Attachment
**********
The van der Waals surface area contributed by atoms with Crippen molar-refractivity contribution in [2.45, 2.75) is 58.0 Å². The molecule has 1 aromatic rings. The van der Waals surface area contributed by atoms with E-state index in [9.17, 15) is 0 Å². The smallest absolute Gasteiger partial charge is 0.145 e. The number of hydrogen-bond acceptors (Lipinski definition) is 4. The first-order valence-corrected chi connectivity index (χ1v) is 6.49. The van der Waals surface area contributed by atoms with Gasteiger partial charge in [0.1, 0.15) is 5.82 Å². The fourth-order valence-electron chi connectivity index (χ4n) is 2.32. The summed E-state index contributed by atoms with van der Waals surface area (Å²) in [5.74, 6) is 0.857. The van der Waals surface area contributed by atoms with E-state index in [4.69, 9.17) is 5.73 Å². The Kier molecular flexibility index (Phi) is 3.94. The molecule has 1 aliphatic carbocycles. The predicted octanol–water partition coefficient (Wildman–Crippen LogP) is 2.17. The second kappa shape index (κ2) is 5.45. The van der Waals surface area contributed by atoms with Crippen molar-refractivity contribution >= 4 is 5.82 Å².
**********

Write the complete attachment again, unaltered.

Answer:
The van der Waals surface area contributed by atoms with Crippen molar-refractivity contribution in [2.45, 2.75) is 58.0 Å². The molecule has 1 aromatic rings. The van der Waals surface area contributed by atoms with E-state index in [9.17, 15) is 0 Å². The smallest absolute Gasteiger partial charge is 0.145 e. The number of hydrogen-bond acceptors (Lipinski definition) is 4. The first-order valence-corrected chi connectivity index (χ1v) is 6.49. The van der Waals surface area contributed by atoms with Gasteiger partial charge in [0.1, 0.15) is 5.82 Å². The fourth-order valence-electron chi connectivity index (χ4n) is 2.32. The summed E-state index contributed by atoms with van der Waals surface area (Å²) in [5.74, 6) is 0.857. The van der Waals surface area contributed by atoms with E-state index in [4.69, 9.17) is 5.73 Å². The Kier molecular flexibility index (Phi) is 3.94. The molecule has 1 aliphatic carbocycles. The predicted octanol–water partition coefficient (Wildman–Crippen LogP) is 2.17. The second kappa shape index (κ2) is 5.45. The van der Waals surface area contributed by atoms with Crippen molar-refractivity contribution >= 4 is 5.82 Å².